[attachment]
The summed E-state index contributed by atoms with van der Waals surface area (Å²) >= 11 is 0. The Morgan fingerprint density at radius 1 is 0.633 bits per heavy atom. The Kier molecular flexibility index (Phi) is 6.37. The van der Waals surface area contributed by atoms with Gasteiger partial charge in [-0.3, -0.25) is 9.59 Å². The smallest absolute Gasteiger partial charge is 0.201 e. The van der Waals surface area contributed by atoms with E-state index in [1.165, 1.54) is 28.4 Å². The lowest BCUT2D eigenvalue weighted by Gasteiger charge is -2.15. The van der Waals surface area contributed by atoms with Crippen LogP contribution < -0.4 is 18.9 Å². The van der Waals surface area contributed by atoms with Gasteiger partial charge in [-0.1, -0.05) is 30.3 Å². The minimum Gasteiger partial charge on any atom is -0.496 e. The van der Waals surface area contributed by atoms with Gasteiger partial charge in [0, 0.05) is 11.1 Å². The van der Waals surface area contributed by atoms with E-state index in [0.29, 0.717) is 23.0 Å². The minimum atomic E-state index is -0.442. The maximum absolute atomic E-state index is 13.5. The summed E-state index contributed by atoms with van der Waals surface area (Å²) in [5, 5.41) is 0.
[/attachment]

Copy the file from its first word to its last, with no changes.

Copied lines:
The summed E-state index contributed by atoms with van der Waals surface area (Å²) >= 11 is 0. The Morgan fingerprint density at radius 1 is 0.633 bits per heavy atom. The Kier molecular flexibility index (Phi) is 6.37. The van der Waals surface area contributed by atoms with Gasteiger partial charge in [-0.3, -0.25) is 9.59 Å². The smallest absolute Gasteiger partial charge is 0.201 e. The van der Waals surface area contributed by atoms with E-state index in [1.165, 1.54) is 28.4 Å². The lowest BCUT2D eigenvalue weighted by Gasteiger charge is -2.15. The van der Waals surface area contributed by atoms with Crippen LogP contribution < -0.4 is 18.9 Å². The van der Waals surface area contributed by atoms with Gasteiger partial charge in [-0.1, -0.05) is 30.3 Å². The minimum Gasteiger partial charge on any atom is -0.496 e. The van der Waals surface area contributed by atoms with Gasteiger partial charge in [0, 0.05) is 11.1 Å². The van der Waals surface area contributed by atoms with E-state index in [0.29, 0.717) is 23.0 Å². The minimum atomic E-state index is -0.442. The maximum absolute atomic E-state index is 13.5. The summed E-state index contributed by atoms with van der Waals surface area (Å²) in [5, 5.41) is 0.